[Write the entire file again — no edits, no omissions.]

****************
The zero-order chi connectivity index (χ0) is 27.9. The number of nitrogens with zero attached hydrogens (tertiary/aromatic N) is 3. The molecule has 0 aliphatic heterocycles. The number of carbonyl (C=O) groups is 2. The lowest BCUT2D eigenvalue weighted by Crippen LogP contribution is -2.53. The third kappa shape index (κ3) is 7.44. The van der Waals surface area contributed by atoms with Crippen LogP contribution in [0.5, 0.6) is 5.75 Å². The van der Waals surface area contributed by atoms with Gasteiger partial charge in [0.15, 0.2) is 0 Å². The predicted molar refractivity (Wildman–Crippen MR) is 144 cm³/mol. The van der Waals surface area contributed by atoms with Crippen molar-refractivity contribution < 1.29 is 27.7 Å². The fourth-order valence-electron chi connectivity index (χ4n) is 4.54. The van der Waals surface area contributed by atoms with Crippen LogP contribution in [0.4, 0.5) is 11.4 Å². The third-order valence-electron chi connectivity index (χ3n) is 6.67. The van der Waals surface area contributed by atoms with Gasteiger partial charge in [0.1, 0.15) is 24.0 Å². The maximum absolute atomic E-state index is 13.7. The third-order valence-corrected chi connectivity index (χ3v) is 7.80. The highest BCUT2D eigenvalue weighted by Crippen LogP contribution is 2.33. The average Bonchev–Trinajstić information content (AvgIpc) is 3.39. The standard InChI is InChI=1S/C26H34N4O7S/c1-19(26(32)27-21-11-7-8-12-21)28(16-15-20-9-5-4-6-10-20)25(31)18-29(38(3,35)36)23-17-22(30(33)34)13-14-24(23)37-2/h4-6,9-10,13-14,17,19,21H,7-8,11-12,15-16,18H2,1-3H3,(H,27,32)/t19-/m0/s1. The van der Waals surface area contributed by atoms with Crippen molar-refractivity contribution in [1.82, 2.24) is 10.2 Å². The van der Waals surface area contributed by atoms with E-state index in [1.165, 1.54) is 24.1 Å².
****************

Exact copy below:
The zero-order chi connectivity index (χ0) is 27.9. The number of nitrogens with zero attached hydrogens (tertiary/aromatic N) is 3. The molecule has 0 aliphatic heterocycles. The number of carbonyl (C=O) groups is 2. The lowest BCUT2D eigenvalue weighted by Crippen LogP contribution is -2.53. The third kappa shape index (κ3) is 7.44. The van der Waals surface area contributed by atoms with Crippen LogP contribution in [0.5, 0.6) is 5.75 Å². The van der Waals surface area contributed by atoms with Gasteiger partial charge in [0.15, 0.2) is 0 Å². The predicted molar refractivity (Wildman–Crippen MR) is 144 cm³/mol. The van der Waals surface area contributed by atoms with Crippen molar-refractivity contribution < 1.29 is 27.7 Å². The fourth-order valence-electron chi connectivity index (χ4n) is 4.54. The van der Waals surface area contributed by atoms with Crippen LogP contribution in [0.4, 0.5) is 11.4 Å². The third-order valence-electron chi connectivity index (χ3n) is 6.67. The van der Waals surface area contributed by atoms with Gasteiger partial charge in [0.1, 0.15) is 24.0 Å². The maximum absolute atomic E-state index is 13.7. The third-order valence-corrected chi connectivity index (χ3v) is 7.80. The highest BCUT2D eigenvalue weighted by Crippen LogP contribution is 2.33. The average Bonchev–Trinajstić information content (AvgIpc) is 3.39. The standard InChI is InChI=1S/C26H34N4O7S/c1-19(26(32)27-21-11-7-8-12-21)28(16-15-20-9-5-4-6-10-20)25(31)18-29(38(3,35)36)23-17-22(30(33)34)13-14-24(23)37-2/h4-6,9-10,13-14,17,19,21H,7-8,11-12,15-16,18H2,1-3H3,(H,27,32)/t19-/m0/s1. The van der Waals surface area contributed by atoms with Crippen molar-refractivity contribution in [1.82, 2.24) is 10.2 Å². The van der Waals surface area contributed by atoms with E-state index in [1.165, 1.54) is 24.1 Å².